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UAE measures help stem Ebola entry

Medical staff and facilities have swift measures in place to guard against deadly disease

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A screen shows temperatures of passengers arriving at Aleksandar the Grate airport in Skopje October 10, 2014. Macedonian authorities said on Friday there was only a "small probability" a Briton who died in Skopje on Thursday had the Ebola virus, according to an initial analysis.

Dubai, Abu Dhabi: The United Arab Emirates remains free of Ebola — but if it does strike here, authorities say they are ready.

Health sector officials here are not taking the global health crisis lightly, tropical disease experts told Gulf News, noting that a raft of emergency protocols are in place to swiftly isolate and contain any possible cases.

More than 4,000 people have died from the disease in Liberia, Sierra Leone and Guinea, according to figures released by the World Health Organisation (WHO) — and it is calling the Ebola outbreak as “the most severe, acute health emergency seen in modern times”.

Medical experts told Gulf News on Monday that should the worst fears of having a Ebola patient in transit through UAE airports become a reality, the entire UAE infectious diseases machinery is geared to swing into action.

Infectious diseases experts in Dubai are confident that the country is equipped to deal with any stray case that may present itself at the airport.

A strict adherence to procedures will ensure a complete isolation of the patient and stem any spread of the disease.

“Vigilance from various sectors, public and private, is important to face the challenges that Ebola — or similar disease — presents,” a Dubai-based infectious disease specialist told Gulf News, speaking on condition of anonymity.

“There are lessons that we can learn from other countries, and the government has prepared for similar types of outbreaks in the past, and is prepared,” he said.

Many hospitals across the UAE are equipped with negative vacuum chambers to isolate patients with airborne diseases such as anthrax, chicken pox and tuberculosis.

In Dubai, all hospitals with these chambers have been sent a special notice by Dubai Health Authority that should a suspected Ebola patient turn up, he or she has to be isolated in the vacuum chamber — and DHA needs to be informed immediately of the development.

The Canadian Specialist Hospital has three such chambers where the air pressure is maintained at –2.5 Pascal, lower than the normal atmosphere. Since the air pressure outside the chamber is higher, it helps vent and infected air into a specialised filtering and isolation system.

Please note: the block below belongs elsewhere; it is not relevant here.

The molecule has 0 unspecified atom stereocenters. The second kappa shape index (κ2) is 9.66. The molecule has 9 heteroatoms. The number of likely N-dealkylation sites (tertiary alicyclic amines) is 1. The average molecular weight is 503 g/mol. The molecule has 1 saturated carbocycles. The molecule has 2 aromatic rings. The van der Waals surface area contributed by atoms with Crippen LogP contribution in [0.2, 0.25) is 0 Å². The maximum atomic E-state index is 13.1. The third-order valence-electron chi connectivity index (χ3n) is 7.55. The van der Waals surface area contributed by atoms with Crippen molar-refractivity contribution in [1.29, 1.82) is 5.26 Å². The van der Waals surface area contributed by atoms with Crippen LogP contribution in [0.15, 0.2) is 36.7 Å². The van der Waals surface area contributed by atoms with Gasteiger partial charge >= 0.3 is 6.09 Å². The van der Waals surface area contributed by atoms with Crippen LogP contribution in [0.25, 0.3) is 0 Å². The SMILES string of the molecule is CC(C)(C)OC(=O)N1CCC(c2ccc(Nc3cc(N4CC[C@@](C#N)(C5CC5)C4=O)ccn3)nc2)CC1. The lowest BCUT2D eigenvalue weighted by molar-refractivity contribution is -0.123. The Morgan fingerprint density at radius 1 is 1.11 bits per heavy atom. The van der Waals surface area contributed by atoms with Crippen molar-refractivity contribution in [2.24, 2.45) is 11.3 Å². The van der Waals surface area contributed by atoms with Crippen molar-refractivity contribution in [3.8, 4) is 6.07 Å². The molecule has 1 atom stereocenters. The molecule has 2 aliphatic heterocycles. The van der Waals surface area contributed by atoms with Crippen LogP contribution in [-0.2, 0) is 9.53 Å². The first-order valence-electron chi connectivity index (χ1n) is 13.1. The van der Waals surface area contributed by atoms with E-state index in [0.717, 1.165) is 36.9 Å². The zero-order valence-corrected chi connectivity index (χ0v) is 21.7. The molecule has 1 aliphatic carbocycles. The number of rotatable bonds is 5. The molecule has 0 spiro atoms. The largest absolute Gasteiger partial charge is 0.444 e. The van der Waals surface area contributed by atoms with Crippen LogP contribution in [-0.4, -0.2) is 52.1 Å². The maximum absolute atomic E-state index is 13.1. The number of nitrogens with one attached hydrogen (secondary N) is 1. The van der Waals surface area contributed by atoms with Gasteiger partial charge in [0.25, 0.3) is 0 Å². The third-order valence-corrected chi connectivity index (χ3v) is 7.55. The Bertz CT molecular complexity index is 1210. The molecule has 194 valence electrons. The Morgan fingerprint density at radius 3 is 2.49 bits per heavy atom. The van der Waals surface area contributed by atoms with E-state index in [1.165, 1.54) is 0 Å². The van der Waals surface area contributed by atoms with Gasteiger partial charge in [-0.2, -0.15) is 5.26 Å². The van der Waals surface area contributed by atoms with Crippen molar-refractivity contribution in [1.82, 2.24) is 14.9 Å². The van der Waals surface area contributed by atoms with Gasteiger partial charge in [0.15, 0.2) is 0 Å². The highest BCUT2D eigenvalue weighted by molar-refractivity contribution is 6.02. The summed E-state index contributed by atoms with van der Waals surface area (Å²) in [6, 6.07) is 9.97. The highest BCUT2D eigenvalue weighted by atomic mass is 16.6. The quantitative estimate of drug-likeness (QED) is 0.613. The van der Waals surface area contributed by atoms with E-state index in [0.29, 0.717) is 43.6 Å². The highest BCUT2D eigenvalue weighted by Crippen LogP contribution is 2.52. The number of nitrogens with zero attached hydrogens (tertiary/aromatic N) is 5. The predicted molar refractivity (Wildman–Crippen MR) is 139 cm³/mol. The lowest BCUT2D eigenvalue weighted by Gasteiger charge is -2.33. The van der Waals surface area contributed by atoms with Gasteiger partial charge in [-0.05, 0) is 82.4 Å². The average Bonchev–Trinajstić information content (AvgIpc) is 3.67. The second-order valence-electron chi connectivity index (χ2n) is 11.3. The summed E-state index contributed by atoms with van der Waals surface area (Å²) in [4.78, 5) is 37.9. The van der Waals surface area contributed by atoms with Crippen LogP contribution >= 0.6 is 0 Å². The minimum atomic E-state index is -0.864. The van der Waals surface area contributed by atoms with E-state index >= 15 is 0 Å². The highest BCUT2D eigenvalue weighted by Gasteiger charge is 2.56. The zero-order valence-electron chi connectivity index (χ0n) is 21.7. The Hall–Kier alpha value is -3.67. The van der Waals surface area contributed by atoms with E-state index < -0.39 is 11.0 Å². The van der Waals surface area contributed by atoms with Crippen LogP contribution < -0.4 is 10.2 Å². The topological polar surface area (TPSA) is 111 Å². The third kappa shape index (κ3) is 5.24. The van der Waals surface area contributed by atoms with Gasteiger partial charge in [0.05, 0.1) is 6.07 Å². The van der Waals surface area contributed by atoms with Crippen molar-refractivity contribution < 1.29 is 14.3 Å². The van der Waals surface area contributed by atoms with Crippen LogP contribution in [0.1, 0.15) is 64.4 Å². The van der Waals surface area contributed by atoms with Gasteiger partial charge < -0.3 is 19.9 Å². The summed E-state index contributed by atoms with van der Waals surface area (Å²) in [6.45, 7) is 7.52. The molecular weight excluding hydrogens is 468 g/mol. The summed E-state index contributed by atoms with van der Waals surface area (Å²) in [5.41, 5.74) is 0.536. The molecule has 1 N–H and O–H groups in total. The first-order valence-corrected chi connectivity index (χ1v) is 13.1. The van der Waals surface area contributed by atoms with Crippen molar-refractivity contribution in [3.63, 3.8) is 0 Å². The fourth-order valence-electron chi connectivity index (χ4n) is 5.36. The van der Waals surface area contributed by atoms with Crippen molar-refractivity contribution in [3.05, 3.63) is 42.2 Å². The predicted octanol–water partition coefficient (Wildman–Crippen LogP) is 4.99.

Hospital sources told Gulf News that this kind of chamber is not a treatment room but rather a precautionary method to contain airborne diseases from spreading. Ebola is primarily spread through fluids and air-borne contraction is rare.

Airports both in Dubai and Abu Dhabi, meanwhile, are not actively screening passengers — a precaution that is in place in airports in the US, Canada and those with a high number of transiting passengers from west Africa.

At Dubai International Airport, a spokesperson said, “We take our instructions from health authorities and regulators, who are monitoring the developments of the Ebola outbreak. The authorities, in turn, follow the guidelines of the World Health Organisation. At this time, we are not conducting tests for the disease.”

Abu Dhabi Airport officials said they, too, are working closely with health authorities.

“Abu Dhabi International Airport has procedures and protocols in place as per the guidelines of Health Authority Abu Dhabi (HAAD) and we are closely working with them to monitor developments and activate the necessary protocols. At the moment all screening and operations remain normal.”

Residents from African countries, meanwhile, are being told to check with some countries where they plan to travel to ensure smooth travel.

The Nigerian Ministry of Foreign Affairs issued a travel advisory, telling its nationals that many countries have closed their borders, repatriating passengers from Ebola-infected countries (including Nigeria) or have mandated screening at entry points.

“These measures are clearly contrary to the guidelines issued by the World Health Organisation (WHO) and are therefore not acceptable. Against this practice, the ministry has strongly protested the treatment being meted out to Nigerians in some countries,” the ministry’s travel advisory reads.

“In order to avoid any embarrassment, Nigerians are hereby advised to check on the websites of the embassies and consulates of the countries they are visiting, for updated travel information before embarking on their journeys.”

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Thermal imaging and protective protocols

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Thermal imaging and protective protocols

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why do we need to wait for the first case to be reported and thenAct...???i believe the airport should be screened and also strictllythose who are transitting through UAE airports...! Dubai and Abu DhabiAirports have large number of passengers who transit to and from WestAfrica.we have every reason to start the Screening process at theearliest...Precaution is better than Cure...!!!

Abid

15 October 2014 09:36jump to comments
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